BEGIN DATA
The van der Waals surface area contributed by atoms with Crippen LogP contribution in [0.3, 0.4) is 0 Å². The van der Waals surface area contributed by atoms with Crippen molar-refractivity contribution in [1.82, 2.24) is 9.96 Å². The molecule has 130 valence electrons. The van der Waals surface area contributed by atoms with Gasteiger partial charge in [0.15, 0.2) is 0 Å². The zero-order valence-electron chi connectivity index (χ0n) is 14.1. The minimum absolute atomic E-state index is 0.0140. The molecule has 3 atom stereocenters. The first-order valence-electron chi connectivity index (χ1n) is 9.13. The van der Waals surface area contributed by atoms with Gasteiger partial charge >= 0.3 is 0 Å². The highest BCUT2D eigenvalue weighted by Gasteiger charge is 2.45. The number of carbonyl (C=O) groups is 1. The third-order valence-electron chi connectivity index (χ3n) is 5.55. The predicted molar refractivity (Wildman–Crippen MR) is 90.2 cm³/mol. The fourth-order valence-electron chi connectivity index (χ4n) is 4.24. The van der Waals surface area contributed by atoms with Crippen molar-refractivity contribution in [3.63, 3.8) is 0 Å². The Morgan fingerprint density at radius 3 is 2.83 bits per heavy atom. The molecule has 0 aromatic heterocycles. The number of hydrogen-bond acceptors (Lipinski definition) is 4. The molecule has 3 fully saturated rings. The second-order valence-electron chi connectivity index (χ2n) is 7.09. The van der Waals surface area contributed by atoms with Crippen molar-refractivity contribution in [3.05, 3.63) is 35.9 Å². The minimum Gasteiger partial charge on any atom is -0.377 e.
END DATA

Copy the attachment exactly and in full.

The van der Waals surface area contributed by atoms with Crippen LogP contribution in [0.3, 0.4) is 0 Å². The van der Waals surface area contributed by atoms with Crippen molar-refractivity contribution in [1.82, 2.24) is 9.96 Å². The molecule has 130 valence electrons. The van der Waals surface area contributed by atoms with Gasteiger partial charge in [0.15, 0.2) is 0 Å². The zero-order valence-electron chi connectivity index (χ0n) is 14.1. The minimum absolute atomic E-state index is 0.0140. The molecule has 3 atom stereocenters. The first-order valence-electron chi connectivity index (χ1n) is 9.13. The van der Waals surface area contributed by atoms with Gasteiger partial charge >= 0.3 is 0 Å². The highest BCUT2D eigenvalue weighted by Gasteiger charge is 2.45. The number of carbonyl (C=O) groups is 1. The third-order valence-electron chi connectivity index (χ3n) is 5.55. The predicted molar refractivity (Wildman–Crippen MR) is 90.2 cm³/mol. The fourth-order valence-electron chi connectivity index (χ4n) is 4.24. The van der Waals surface area contributed by atoms with Crippen molar-refractivity contribution in [3.63, 3.8) is 0 Å². The Morgan fingerprint density at radius 3 is 2.83 bits per heavy atom. The molecule has 0 aromatic heterocycles. The number of hydrogen-bond acceptors (Lipinski definition) is 4. The molecule has 3 fully saturated rings. The second-order valence-electron chi connectivity index (χ2n) is 7.09. The van der Waals surface area contributed by atoms with Crippen molar-refractivity contribution in [3.05, 3.63) is 35.9 Å². The minimum Gasteiger partial charge on any atom is -0.377 e.